Josie Carroll, 58, began conditioning thoroughbreds at Woodbine Racetrack in 1994 and has ranked in the Top 10 among trainers for winnings the past three seasons. In 2006, Ms. Carroll became the first female trainer to win Canada's top race, the Queen's Plate with longshot Edenwold, and did it again with Inglorious in 2011. Ms. Carroll trains two Ivan Dalos-owned horses, Amis Gizmo and Gamble's Ghost, who may run in the 157th edition of the race this coming Sunday. Ms. Carroll has at least 20 wins and $1-million in prizes for 15 consecutive years.
Newspapers drew me to the sport as a kid. Every weekend the newspapers had photos and stories about the stake races at Woodbine. I liked the racing game and would place my little bets from the time I was very young, write them down, see how I did. But I got the entries and the results in the newspaper. It gave me the ability to study and learn all about it. Humber College gave me a placement here at Woodbine, and I never left.
We have a lifestyle here, not a job. If you're not prepared to devote seven days a week, it's not the job for you.
When I was grooming horses, [trainer] Michael Tammaro gave me an opportunity to run a barn for him, I was intimidated. He said, 'Do you want to stay in the stalls and groom horses all your life or move on? Just step up and do it.'
When [trainer] Mike Doyle became a general manager for Frank Stronach, some of his clients stayed with me [in 1994]. I knew horses, and I knew racing, but I didn't know a darned thing about business. He helped me get a line of credit from his bank, based on the accounts receivable he was moving over. Without that, I don't know how I would've got through the first month.
There were a lot of tough moments when we were scrambling for every nickel to make Friday payroll. You try not to panic but it's very stressful, like any entrepreneurial business.
You need someone to give you a hand.
Anyone starting in this business, you want to associate yourself with the best people you can, to learn off. As you achieve some success, then surround yourself with good people, the more the better, same as any business. That is the key to what really helped me. I have a tremendous crew, many of them have been with me for 20 years.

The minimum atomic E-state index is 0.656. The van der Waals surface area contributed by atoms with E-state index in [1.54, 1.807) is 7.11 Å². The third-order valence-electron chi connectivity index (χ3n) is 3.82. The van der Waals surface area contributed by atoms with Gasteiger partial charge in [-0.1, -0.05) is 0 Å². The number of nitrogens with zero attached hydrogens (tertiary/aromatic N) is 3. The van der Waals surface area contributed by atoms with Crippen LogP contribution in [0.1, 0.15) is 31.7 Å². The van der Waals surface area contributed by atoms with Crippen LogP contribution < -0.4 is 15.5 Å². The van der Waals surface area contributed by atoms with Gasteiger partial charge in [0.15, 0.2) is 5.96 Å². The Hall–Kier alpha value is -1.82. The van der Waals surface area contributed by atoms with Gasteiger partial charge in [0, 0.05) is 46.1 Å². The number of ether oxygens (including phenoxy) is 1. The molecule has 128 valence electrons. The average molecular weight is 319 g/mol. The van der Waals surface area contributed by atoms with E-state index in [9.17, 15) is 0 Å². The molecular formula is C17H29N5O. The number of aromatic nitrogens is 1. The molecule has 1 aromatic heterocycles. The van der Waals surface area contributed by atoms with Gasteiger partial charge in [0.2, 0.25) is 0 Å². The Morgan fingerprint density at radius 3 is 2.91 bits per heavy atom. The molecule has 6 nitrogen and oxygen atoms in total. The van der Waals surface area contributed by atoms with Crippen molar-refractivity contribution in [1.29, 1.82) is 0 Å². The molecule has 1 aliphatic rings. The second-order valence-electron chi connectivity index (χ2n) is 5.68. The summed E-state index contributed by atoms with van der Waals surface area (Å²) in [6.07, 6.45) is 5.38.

When I started, there weren't a lot of women training. It was just a different time. Now the women are as many or maybe outnumber the men back here [in the stables].
I don't think my gender helped or hindered. In this business, people respect hard work, respect talent. I just had passion for this. I still do. I have never been afraid of work. I gave everything I had. I think they appreciated that and in return, helped me on my way.
My day is nuts. I am at the barn at 5 every morning, and take a little walk around. My staff will tell me everything they've seen, that they think I ought to know. They are there before me. These are dedicated people. And you're watching the diet, training and sports medicine for all the animals. I still like to set my own feeds in the morning because it all starts with diet.
I am fortunate to have a husband at home who is really supportive. I don't think you can do this work without somebody who's got your back.